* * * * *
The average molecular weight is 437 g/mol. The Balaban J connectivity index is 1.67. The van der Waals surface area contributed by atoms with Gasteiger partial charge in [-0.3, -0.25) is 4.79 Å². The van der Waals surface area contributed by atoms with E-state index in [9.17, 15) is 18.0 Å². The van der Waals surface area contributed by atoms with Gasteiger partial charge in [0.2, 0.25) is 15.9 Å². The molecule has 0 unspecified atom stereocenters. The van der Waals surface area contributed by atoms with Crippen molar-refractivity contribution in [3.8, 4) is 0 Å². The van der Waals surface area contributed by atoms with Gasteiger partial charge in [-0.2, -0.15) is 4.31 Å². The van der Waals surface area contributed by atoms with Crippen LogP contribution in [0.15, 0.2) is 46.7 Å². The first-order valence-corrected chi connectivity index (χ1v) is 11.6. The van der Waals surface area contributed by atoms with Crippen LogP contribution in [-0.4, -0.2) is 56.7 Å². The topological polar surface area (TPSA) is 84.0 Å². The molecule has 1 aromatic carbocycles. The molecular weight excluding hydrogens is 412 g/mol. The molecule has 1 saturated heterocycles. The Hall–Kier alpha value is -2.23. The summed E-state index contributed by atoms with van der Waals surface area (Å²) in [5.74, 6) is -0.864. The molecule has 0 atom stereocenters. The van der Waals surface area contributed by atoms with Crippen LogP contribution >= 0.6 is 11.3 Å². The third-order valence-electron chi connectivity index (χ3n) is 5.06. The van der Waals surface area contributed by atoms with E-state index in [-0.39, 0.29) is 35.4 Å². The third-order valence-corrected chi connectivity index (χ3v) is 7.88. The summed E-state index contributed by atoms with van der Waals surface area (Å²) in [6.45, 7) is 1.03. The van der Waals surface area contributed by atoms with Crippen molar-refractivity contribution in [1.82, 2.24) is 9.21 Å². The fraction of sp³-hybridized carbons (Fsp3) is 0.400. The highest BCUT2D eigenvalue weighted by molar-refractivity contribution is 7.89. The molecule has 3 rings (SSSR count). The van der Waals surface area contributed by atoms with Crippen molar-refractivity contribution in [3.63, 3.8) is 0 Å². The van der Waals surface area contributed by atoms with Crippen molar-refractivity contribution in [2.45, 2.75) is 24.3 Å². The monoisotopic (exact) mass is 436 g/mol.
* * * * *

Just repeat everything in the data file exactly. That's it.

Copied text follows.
The average molecular weight is 437 g/mol. The Balaban J connectivity index is 1.67. The van der Waals surface area contributed by atoms with Gasteiger partial charge in [-0.3, -0.25) is 4.79 Å². The van der Waals surface area contributed by atoms with E-state index in [9.17, 15) is 18.0 Å². The van der Waals surface area contributed by atoms with Gasteiger partial charge in [0.2, 0.25) is 15.9 Å². The molecule has 0 unspecified atom stereocenters. The van der Waals surface area contributed by atoms with Crippen molar-refractivity contribution in [3.8, 4) is 0 Å². The van der Waals surface area contributed by atoms with Gasteiger partial charge in [-0.2, -0.15) is 4.31 Å². The van der Waals surface area contributed by atoms with Crippen LogP contribution in [0.15, 0.2) is 46.7 Å². The first-order valence-corrected chi connectivity index (χ1v) is 11.6. The van der Waals surface area contributed by atoms with Crippen LogP contribution in [-0.4, -0.2) is 56.7 Å². The topological polar surface area (TPSA) is 84.0 Å². The molecule has 1 aromatic carbocycles. The molecular weight excluding hydrogens is 412 g/mol. The molecule has 1 saturated heterocycles. The Hall–Kier alpha value is -2.23. The summed E-state index contributed by atoms with van der Waals surface area (Å²) in [5.74, 6) is -0.864. The molecule has 0 atom stereocenters. The van der Waals surface area contributed by atoms with Crippen LogP contribution >= 0.6 is 11.3 Å². The third-order valence-electron chi connectivity index (χ3n) is 5.06. The van der Waals surface area contributed by atoms with E-state index in [-0.39, 0.29) is 35.4 Å². The third-order valence-corrected chi connectivity index (χ3v) is 7.88. The summed E-state index contributed by atoms with van der Waals surface area (Å²) in [6.45, 7) is 1.03. The van der Waals surface area contributed by atoms with Crippen molar-refractivity contribution in [1.82, 2.24) is 9.21 Å². The fraction of sp³-hybridized carbons (Fsp3) is 0.400. The highest BCUT2D eigenvalue weighted by molar-refractivity contribution is 7.89. The molecule has 3 rings (SSSR count). The van der Waals surface area contributed by atoms with Crippen molar-refractivity contribution in [3.63, 3.8) is 0 Å². The van der Waals surface area contributed by atoms with Crippen molar-refractivity contribution in [2.45, 2.75) is 24.3 Å². The monoisotopic (exact) mass is 436 g/mol.